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Last week, in a fit of despair, I invited Slate readers to figure out a way to get the health care reform bill across the finish line. Five hundred and seventy of you replied. I still don't feel that we've licked this problem, but many of your responses were witty or wise. The top winner (by Eric Jaffe of Mill Valley, Calif.) managed to be both—and was a stroke of political genius besides.
One group of readers deserves an apology. After I posted the column inviting submissions, I turned my attention to boning up on the filibuster, about which I was scheduled to yak on MSNBC's Rachel Maddow Show that evening. I quickly realized that one of the parameters I'd set for the contest was incomplete: "Changing the Senate rules to eliminate the filibuster would require even more votes (67) than the number required to end a filibuster (60)." True enough, but what I'd neglected to point out was that the "nuclear option" that Senate Republicans had contemplated to change the filibuster rules back in 2005 (when the GOP was in the majority) required only a simple-majority vote. My segment on Maddow ended up focusing on this intriguing point to the exclusion of all others, and afterward I decided to write about it. This had the unintended effect of rendering moot many excellent entries on the nuclear option.
Reading the submissions Monday night and Tuesday, I gained much insight into what's on the collective mind of Slate readers. A lot of you said the Democrats should force a real old-fashioned filibuster, requiring opponents to hold the floor by speechifying round the clock. A lot of you said it was more possible than I thought to prohibit health insurers from refusing customers based on pre-existing conditions, and that Congress should just do that and then call it a day—because once the insurers started bleeding losses or jacking up premiums sky-high, it would become a lot easier to pass a follow-up bill laying down the "individual mandate" that everybody get coverage. And a lot of you said the budget-reconciliation process could be made to work provided the Senate also passed a separate bill codifying Rep. Bart Stupak's anti-abortion amendment. The best versions of these responses appear below.
A lot of you said let's just institute single-payer and be done with it. A lot of you said we should take health care coverage away from members of Congress until they fix this problem. A lot of you had other health reform proposals of your own that differed from the one currently before Congress. Some of you questioned whether the exercise of figuring out how to pass health reform was really worthwhile, and one of you challenged me to balance this contest out with another one soliciting the most creative strategies to block health reform. (Too easy. Ask Scott Brown!) The most depressing entry read as follows:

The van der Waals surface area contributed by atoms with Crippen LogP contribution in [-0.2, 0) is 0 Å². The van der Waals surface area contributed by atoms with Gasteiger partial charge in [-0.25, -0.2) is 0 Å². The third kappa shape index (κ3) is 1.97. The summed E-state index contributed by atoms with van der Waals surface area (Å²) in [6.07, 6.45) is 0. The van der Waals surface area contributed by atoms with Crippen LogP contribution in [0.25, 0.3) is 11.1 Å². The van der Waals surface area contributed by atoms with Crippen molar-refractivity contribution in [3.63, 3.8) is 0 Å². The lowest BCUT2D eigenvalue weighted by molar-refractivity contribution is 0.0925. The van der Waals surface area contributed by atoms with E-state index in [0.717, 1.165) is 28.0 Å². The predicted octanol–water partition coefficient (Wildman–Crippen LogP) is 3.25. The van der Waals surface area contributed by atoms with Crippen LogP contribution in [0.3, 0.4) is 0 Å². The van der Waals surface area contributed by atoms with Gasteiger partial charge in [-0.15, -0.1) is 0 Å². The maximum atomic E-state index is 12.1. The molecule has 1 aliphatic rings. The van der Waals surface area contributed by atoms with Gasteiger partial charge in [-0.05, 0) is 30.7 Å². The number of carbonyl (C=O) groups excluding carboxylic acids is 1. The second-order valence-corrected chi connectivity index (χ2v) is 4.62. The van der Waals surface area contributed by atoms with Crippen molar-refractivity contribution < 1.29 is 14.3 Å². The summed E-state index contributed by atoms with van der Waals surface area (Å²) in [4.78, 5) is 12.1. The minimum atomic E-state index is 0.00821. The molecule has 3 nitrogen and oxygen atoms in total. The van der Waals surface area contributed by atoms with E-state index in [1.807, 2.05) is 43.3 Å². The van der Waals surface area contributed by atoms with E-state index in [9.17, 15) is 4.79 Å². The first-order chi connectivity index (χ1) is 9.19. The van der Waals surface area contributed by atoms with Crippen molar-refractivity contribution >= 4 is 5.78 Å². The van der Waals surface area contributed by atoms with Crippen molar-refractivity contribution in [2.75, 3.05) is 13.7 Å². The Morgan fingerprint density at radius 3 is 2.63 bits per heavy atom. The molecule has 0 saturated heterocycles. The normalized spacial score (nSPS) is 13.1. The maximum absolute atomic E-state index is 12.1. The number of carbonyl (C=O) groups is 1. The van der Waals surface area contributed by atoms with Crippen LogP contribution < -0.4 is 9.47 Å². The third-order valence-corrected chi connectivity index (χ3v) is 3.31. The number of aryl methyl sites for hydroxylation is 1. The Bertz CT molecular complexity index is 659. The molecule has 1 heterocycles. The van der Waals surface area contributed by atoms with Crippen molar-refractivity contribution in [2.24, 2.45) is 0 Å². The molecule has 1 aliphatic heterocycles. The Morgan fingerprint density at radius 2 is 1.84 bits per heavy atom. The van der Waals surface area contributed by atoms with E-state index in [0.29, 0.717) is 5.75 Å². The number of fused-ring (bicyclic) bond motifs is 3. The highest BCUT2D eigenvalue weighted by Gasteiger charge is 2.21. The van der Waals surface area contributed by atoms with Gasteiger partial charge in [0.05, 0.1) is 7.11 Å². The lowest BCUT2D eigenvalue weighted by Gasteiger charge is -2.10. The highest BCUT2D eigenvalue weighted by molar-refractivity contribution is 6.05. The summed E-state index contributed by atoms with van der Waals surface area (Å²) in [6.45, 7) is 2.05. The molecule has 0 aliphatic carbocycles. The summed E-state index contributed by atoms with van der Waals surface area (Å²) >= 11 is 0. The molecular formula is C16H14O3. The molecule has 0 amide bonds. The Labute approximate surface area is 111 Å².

There is very little point in participating in what once was the democratic process at this point. Majorities are useless, so why bother? The simple fact is that we have become ungovernable, and what will pass for governance will be what our corporate masters want to happen. Just never mind.
I have moments like that, too, but they pass.
And now, the winners:
Eighth runner-up: Bruce Miller, Grand Ledge, Mich.:
Invent a time machine. Go back to 1974 and tell Ted Kennedy to take the health reform deal Nixon offered. Inventing the time machine is the hard part, but it is likely easier than getting this bill passed. I mourn for the millions of folks who stood to get help under this bill and am ashamed of our country for kicking them to the curb.
Seventh runner-up: George W. Bush, Crawford, Texas (as imagined by Michael W. Price):
Declare that the U.S. is at war with the forces of Death and Disease. Seek a joint resolution stating the same. Scare up support by telling voters they're all going to die. Have the office of legal counsel draft a memo declaring that the president has the inherent and unfettered authority to protect the nation against the evil "Duo of Demise." Implement the preferred version of health care reform through a secret executive order and pay for it with the 2010 war supplemental. Repeat as needed.
Sixth runner-up: Ben Swainbank, Portsmouth, N.H.:
All right, pop quiz. You're president of the United States. You've almost passed health care reform. You're past the House. You're past the Senate. You're almost there. You can taste it.
But you've got problems.
You've got two bills. They're about the same. They do what they need to do. But all you hear about are the flaws. Everybody is yelling and screaming. You need everyone to agree on everything or you're screwed. And Joe Lieberman might just screw you for the sake of screwing you.